Official Report (Hansard)
Date: 14 February 2013
PDF version of this report (135.47 kb)
Committee for Justice
Criminal Justice Bill: Attorney General Briefing
The Chairperson: This is the briefing from the Attorney General on the reintroduction of a clause 34-style duty. At our meeting on 10 January, we considered correspondence from the Minister regarding the possible introduction of a clause 34-style provision in the Criminal Justice Bill to place a statutory duty on public bodies to ensure that they take account of crime, antisocial behaviour and community safety implications in exercising their functions. The previous Justice Committee looked at the issue. Reservations were expressed at that time by the Attorney General, which the Committee agreed with. Therefore, the clause did not go forward. I invite forward the Attorney General, who will touch on the clause again. Then, members will, I am sure, have some questions.
Mr John Larkin (Attorney General for Northern Ireland): I am very grateful to be here, Chairman. The gravamen of my concerns is set out in the letter, which members of the Committee have. As you have rightly said, that we are even using the term clause 34 is because it relates to the Bill that became the Justice Act (Northern Ireland) 2011. Those Committee members who served on the previous Committee will be familiar with the exchange that took place on that occasion.
It strikes me that, in broad terms, the objective of working towards public safety and an increasingly crime-free environment is indisputably worthy. Public bodies should do that and be encouraged to do that. I speak against interest, as a lawyer formally in private practice, and one who looks forward to the golden orchard of which Mr Wells so feelingly speaks from time to time. If it is desired to make work for lawyers, the present draft of clause 34 is wholly admirable. If it is intended to secure a culture of thinking about policy in broad terms so as to design out crime, if that is possible, and to be aware of public concerns and issues of public safety, clause 34, as it presently stands, is not a useful vehicle.
Members may be familiar with the approach taken in Ireland. The Irish legislation has a similar duty, but renders it non-justiciable. In a sense, that strikes me as being almost a waste of the time of a legislature.
I think that maybe what is at issue here is part of a larger culture. Recently, in the United States, there has been an awakening of the danger of hypercriminalisation and hyperlegislation. Do we really need to legislate this area? Is it not an area where the valid policy goals — perfectly valid, it seems to me — could be achieved at much less social and, in some cases, overt financial cost, which could come from generating litigation by using the provision?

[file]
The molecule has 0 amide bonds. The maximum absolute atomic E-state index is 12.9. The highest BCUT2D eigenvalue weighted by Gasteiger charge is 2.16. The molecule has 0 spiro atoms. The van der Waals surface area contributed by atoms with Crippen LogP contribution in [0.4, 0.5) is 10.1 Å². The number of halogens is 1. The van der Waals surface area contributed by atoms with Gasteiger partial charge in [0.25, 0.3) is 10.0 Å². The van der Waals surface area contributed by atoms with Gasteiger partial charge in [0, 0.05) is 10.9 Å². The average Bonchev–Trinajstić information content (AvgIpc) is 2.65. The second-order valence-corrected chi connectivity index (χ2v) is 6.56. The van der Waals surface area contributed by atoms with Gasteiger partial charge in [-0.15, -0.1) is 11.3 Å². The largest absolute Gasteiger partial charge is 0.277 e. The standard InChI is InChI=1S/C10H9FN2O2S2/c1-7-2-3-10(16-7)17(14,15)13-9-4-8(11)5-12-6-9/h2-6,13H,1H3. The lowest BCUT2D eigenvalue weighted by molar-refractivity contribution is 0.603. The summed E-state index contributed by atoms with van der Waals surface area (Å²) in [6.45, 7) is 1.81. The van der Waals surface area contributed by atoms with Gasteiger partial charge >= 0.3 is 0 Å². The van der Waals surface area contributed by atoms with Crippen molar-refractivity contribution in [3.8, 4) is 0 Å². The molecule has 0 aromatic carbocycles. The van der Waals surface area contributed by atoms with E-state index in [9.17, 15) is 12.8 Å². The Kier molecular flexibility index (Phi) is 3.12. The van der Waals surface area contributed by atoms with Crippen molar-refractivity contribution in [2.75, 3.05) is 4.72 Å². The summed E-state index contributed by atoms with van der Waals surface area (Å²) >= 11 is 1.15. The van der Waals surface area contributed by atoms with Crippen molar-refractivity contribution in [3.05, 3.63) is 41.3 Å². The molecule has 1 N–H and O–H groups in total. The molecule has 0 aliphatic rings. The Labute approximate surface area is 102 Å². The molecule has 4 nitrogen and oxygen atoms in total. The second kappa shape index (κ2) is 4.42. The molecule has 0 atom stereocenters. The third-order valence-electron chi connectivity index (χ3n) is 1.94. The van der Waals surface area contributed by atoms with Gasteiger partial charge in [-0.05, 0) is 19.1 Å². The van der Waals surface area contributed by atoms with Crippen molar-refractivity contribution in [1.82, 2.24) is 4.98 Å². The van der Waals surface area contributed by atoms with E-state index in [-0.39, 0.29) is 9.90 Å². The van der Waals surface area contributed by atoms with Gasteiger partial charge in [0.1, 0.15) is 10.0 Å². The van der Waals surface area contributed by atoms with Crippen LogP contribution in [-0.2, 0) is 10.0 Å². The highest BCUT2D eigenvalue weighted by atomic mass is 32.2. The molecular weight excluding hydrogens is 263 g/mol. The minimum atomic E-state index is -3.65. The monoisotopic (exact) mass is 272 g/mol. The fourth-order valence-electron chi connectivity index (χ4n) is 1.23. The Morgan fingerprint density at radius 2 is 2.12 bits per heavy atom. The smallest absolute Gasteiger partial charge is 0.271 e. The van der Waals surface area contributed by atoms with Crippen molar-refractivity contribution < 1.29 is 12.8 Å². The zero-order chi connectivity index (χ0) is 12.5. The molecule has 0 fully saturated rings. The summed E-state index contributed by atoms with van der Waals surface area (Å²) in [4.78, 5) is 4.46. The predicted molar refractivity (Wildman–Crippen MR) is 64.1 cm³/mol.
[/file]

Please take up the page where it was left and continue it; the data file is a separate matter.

The Chairperson: Do members have any questions?
Mr A Maginness: Is there any way of making clause 34 more acceptable? I know that you had some ideas the last time.
Mr Larkin: I suggested that it could only be justiciable, using the analogy of the Contempt of Court Act 1981, by or with the consent of the Attorney General, as a kind of independent filter against futile and burdensome litigation. The Minister was open to that. However, my sense is that that emerged very late in the Committee's deliberations and maybe did not really have a chance to marinate with the Committee. That, I suppose, one puts forward simply as a way in which, it seems to me, the obvious problems with the clause as it currently stands could be abated, to an extent. The larger question, which is par excellence for the Committee and Assembly, is this: do you need such a vehicle at all? Certainly a control, such as that which exists for contempt of court, would be one way to go.
Mr A Maginness: It really is a charter for an inventive lawyer.
Mr Larkin: Culture is part of the context. It may be that the culture in other regions is not as litigious as our own. Our culture is highly litigious. That is partly a compliment to the very skilful lawyers who will seize upon all kinds of points. However, pointless litigation that delivers nothing in concrete improvements simply cannot be for the larger public good, and it could, in fact, end up becoming an acute burden on the public bodies that this legislation is no doubt designed to assist.
The Chairperson: That is fine. Thank you very much.
Mr Larkin: Everyone is so exhausted at this stage. [Laughter.]
Mr A Maginness: Mr Dickson is away; you have exhausted him so much.
Mr Larkin: A stout defence of the ministerial position.
Mr McCartney: We are a failure fee in open session. [Laughter.]
The Chairperson: Attorney General and your team, thank you very much for taking the time to facilitate the Committee.
Mr A Maginness: Chair, do we have to take a position on this as a Committee?
The Chairperson: I think that the Minister is inviting us to say what our view would be on it.
Mr A Maginness: I do not know what my party thinks. We did discuss it some time ago during the previous Bill. There was not much enthusiasm for it, but the position may well have changed.
The Chairperson: We will come back to it next week, and we can give a little more thought to it in the intervening period.